From the outside the hut is inconspicuous, with long grass growing over the roof, but inside it has all the comforts of home.

It’s equipped with a six-burner stove, a bar laden with Speights, two fridges, couches and four beds. The fully functional bathroom even has a hand dryer.

But the most luxurious features must be the Sky TV and a closed-circuit video feed of the pond outside constantly displayed on another screen. . .

Opportunities Party identifies safe and valuable use of genetic technology:

The Forest Owners Association and Federated Farmers congratulate the Opportunities Party for its balanced and sensible gene editing policy, which recognises the significant economic and environmental benefits gene editing technology can provide.

The presidents of the respective organisations, Peter Weir and Katie Milne, say the time for an informed public debate is well overdue as genetic technologies have changed dramatically in recent years and their safety and value has been proven oversees. . . 

Summer Cervena 2019 campaign launched in Europe:

Alliance Group, Duncan NZ and Silver Fern Farms are working together with Deer Industry NZ (DINZ) in the third year of Passion 2 Profit (P2P) Primary Growth Partnership activity raising awareness for Cervena for Northern European summer menus.

This year’s Summer Cervena campaign, running from late-March through to August, has a primary focus on foodservice. The venison exporters are building on the previous activity and now working together with their respective importers/distributors in Benelux and German markets to lift sales to chefs and foodies in the region.

The predominantly foodservice campaign is seeking to attract the attention of high-end and more casual-upmarket establishments, in particular, says DINZ venison marketing manager Nick Taylor. . .

7 mistakes rural marketing managers make and how to fix it – St John Craner:

Over the years I’ve worked with some great rural marketing managers and I’ve also met some poor ones. It’s the same for most of us, a mix of good and bad. So what distinguishes the best rural marketing managers from the worst? The worst commit the crimes below. However they can improve their careers and remuneration prospects if they follow the recommendations below.

Do you want to be a more effective and valuable rural marketing manager who craves more reward and recognition for what you do?

Do you want to secure that raise and promotion this year? Yes? . .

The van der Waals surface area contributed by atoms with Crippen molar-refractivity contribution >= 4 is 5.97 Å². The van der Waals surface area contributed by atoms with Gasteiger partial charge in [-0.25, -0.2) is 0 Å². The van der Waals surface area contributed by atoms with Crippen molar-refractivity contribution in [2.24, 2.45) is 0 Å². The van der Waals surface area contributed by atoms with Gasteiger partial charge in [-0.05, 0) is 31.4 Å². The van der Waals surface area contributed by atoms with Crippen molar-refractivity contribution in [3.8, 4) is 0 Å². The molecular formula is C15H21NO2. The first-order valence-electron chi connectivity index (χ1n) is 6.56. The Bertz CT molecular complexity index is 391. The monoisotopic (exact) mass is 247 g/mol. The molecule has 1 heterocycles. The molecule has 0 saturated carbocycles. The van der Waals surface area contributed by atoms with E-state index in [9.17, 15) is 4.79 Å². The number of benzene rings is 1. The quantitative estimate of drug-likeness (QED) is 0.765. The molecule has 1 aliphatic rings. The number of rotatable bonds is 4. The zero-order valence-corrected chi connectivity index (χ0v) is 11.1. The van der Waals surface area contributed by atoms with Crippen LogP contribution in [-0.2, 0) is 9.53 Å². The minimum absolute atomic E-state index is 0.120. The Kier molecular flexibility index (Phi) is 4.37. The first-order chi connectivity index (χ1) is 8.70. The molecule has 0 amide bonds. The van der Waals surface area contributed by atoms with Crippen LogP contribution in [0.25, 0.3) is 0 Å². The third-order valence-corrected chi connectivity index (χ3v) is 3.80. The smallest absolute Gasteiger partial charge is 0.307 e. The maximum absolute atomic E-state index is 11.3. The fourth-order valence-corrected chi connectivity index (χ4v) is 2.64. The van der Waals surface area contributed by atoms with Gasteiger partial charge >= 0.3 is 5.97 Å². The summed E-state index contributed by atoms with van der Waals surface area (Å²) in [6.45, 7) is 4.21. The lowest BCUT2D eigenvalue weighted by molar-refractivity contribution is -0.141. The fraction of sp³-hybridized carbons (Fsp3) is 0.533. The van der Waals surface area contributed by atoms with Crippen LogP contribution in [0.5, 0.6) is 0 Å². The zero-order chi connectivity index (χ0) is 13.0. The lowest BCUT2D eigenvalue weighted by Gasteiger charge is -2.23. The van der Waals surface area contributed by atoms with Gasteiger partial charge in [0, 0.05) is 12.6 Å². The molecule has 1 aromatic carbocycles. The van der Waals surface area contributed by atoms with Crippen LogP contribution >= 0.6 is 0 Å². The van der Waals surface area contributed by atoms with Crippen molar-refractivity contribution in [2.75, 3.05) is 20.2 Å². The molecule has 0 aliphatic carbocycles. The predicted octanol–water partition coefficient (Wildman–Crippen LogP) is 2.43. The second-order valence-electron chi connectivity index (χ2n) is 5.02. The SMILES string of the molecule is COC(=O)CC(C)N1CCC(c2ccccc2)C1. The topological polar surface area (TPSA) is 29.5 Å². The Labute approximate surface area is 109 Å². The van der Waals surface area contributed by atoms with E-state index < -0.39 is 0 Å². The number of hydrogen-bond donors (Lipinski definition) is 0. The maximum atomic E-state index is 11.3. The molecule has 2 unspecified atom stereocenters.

Rural round-up

April 21, 2019

Meat bonanza – Alan Williams:

Hang on for the ride, New Zealand – the African swine fever disaster breaking down pork supply in China is creating a huge opening for sheep meat and beef producers, special agricultural trade envoy Mike Petersen says.

The Chinese need for protein will push up both demand and thus prices there and for other customers. 

Pork is easily the number one meat protein in China and research indicating the swine fever impact could create an 8.2 million tonnes gap in total protein supply there this year.  . .

MPI raises restrictions on farms to stop spread of Mycoplasma bovis – Gerard Hutching:

Farmers will need to brace themselves for a surge in the number of properties that cannot move stock off their farms as officials grapple with controlling the cattle disease Mycoplasma bovis.

The Ministry for Primary Industries said 300 farmers who had high risk animals move on to their properties would be contacted, of whom 250 would have notices of direction placed on them. . .

Exploring potential of dairy sheep, goats – Yvonne O’Hara:

The Sheep and Goat Dairy Project (SGDP) is to hold a workshop in Invercargill tomorrow to explore the potential for dairy sheep and dairy goats as an alternative income stream for farmers and others along the supply chain.

The national Provincial Growth Fund-funded project was launched in January and will continue until March 2020.

Project leader John Morgan, who is also the manager of the New Zealand Food Innovation Network (Fin) at Lincoln University, said there had been pockets of interest and activity to do with sheep and goat milk in the past. . .

Truly outstanding in their fields – Peter Burke:

The East Coast of the North Island features prominently in this year’s Ahuwhenua Young Māori Farmer Award for Sheep and Beef.

Two of the three men work on farms on the East Coast, the others in the South Island.

The three finalists were selected from entrants NZ-wide: 

Outbreak delays bee project – Yvonne O’Hara: